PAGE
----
‘Bones and All’ is the Cannibal Love Story We Could Never Have Prepared For

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“Send us your bones!” (CREDIT: Yannis Drakoulidis/Metro Goldwyn Mayer Pictures
© 2022 Metro-Goldwyn-Mayer Pictures Inc. All Rights Reserved.)

Starring: Taylor Russell, Timothée Chalamet, Mark Rylance, André Holland, Michael Stuhlbarg, Chloë Sevigny, David Gordon Green

Director: Luca Guadagnino

Running Time: 130 Minutes

Rating: R for Bloody Chomping and Some Horny Cannibals

Release Date: November 18, 2022 (Limited)/November 23, 2022 (Expands Nationwide)

What’s It About?: If you only knew the poster and the title of Bones and All, you’d probably think it’s some overflowingly passionate romance. You know, the sort of thing where the main characters scream, “I love you! With every fiber of my being! BONES AND ALL!” Director Luca Guadagnino and one of his stars, Timothée Chalamet, certainly have memorable experience in the genre, what with 2017’s Call Me by Your Name. And in fact, it basically is that movie, except that the main characters have an unquenchable hunger to literally consume their fellow human beings.

What Made an Impression?: When Mark Rylance shows up, hoo boy, there’s no turning back. He’s a veteran “Eater” who arrives to provide some guidance to Maren (Taylor Russell), who upon turning 18 has been abandoned by her father (André Holland), who has decided that everyone will be safer if she’s on her own. With an inscrutable accent and an outfit that screams “arts and crafts cannibal hobbyist,” Rylance’s Sully is an unforgettable presence who is sure to make you confused about what type of movie you’re watching. Is it campy comedy, quirky indie whatchamacallit, or disturbing-to-the-nth-degree psychological horror? At first, Sully seems kind of charming, but then he’s totally a villain. This is the kind of movie that you have to sit with for a while to fully digest it, as it’s kind of inventing its whole deal as it goes along.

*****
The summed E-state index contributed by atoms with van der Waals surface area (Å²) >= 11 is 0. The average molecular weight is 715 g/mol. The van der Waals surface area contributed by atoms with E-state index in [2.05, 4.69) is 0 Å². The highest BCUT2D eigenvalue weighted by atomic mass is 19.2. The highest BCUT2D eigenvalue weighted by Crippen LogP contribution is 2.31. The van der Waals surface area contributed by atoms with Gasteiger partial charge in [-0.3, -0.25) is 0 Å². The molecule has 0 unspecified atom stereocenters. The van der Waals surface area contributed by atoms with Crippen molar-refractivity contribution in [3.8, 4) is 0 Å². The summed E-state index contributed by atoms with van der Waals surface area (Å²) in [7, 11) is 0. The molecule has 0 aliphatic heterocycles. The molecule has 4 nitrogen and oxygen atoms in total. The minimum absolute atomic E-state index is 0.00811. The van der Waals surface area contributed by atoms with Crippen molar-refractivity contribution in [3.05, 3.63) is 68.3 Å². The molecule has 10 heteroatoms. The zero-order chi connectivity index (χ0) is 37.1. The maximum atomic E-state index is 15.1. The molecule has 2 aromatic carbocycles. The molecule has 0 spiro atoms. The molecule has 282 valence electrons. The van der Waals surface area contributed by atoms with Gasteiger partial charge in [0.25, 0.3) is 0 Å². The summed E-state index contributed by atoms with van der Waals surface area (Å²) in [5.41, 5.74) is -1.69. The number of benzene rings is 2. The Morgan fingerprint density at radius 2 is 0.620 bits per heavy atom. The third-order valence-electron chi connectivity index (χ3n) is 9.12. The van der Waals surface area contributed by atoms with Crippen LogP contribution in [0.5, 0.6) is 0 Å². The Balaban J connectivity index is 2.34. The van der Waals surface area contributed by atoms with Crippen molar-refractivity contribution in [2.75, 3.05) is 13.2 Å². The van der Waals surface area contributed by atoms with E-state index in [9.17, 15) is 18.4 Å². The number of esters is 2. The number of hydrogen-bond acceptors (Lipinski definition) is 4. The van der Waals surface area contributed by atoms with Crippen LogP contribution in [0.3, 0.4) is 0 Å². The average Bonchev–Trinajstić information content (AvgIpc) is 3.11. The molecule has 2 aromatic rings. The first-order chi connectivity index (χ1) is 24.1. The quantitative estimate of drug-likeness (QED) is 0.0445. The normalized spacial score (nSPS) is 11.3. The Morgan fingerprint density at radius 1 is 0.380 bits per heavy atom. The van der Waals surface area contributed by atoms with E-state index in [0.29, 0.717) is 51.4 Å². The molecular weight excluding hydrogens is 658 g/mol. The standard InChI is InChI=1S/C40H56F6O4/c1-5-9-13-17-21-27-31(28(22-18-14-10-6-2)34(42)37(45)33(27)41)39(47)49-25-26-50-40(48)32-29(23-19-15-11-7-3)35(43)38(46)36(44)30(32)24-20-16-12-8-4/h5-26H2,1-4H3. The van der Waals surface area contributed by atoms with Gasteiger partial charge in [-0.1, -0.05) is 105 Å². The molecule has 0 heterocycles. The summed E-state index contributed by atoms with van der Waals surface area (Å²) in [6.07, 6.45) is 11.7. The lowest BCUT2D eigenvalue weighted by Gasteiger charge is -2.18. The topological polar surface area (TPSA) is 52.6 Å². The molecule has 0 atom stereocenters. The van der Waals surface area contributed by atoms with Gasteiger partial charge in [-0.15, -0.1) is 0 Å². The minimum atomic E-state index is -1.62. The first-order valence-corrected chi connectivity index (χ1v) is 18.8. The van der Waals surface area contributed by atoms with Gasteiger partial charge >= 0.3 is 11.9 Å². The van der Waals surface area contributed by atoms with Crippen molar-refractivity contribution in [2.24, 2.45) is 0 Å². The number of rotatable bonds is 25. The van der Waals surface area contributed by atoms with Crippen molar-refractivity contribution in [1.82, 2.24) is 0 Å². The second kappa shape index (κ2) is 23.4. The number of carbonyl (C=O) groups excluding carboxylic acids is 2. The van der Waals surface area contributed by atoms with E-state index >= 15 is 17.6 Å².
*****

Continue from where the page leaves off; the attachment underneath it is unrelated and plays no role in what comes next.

Now, you may be wondering: will I, or should I, root for the central love story? Maren and Lee (Chalamet) both seem like decent people, who just have the rare (mis)fortune of being bound by an unusually violent biological impulse. They do their best to not be too destructive about it and to live as normally human as possible when they can. But it’s more or less impossible to be 100% perfect in their efforts. I found myself on their sides, as much as I could be. A big reason for that was because I just wanted to see where this was going. Bones and All has a similar vibe of social alienation as most vampire tales, but with a taste that I’ve never quite experienced before. Simply put, I’ve never before gone bones and all the way myself, and now that I have, I’m not sure how much I enjoyed it, but I do kind of want to try it again.

Bones and All is Recommended If You Like: The Vampire Diaries, Road Trips, Allowing yourself to be disarmed

Grade: 3.5 out of 5 Bites

Watch Out!* Here Comes ‘The Phantom of the Open’! (*I Should’ve Said ‘Fore,’ Obviously)

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The Phantom of the Open (CREDIT: Sony Pictures Classics/Screenshot)

Starring: Mark Rylance, Sally Hawkins, Rhys Ifans, Jake Davies, Christian Lees, Jonah Lees

Director: Craig Roberts

Running Time: 102 Minutes

Rating: PG-13

Release Date: June 3, 2022 (Theaters)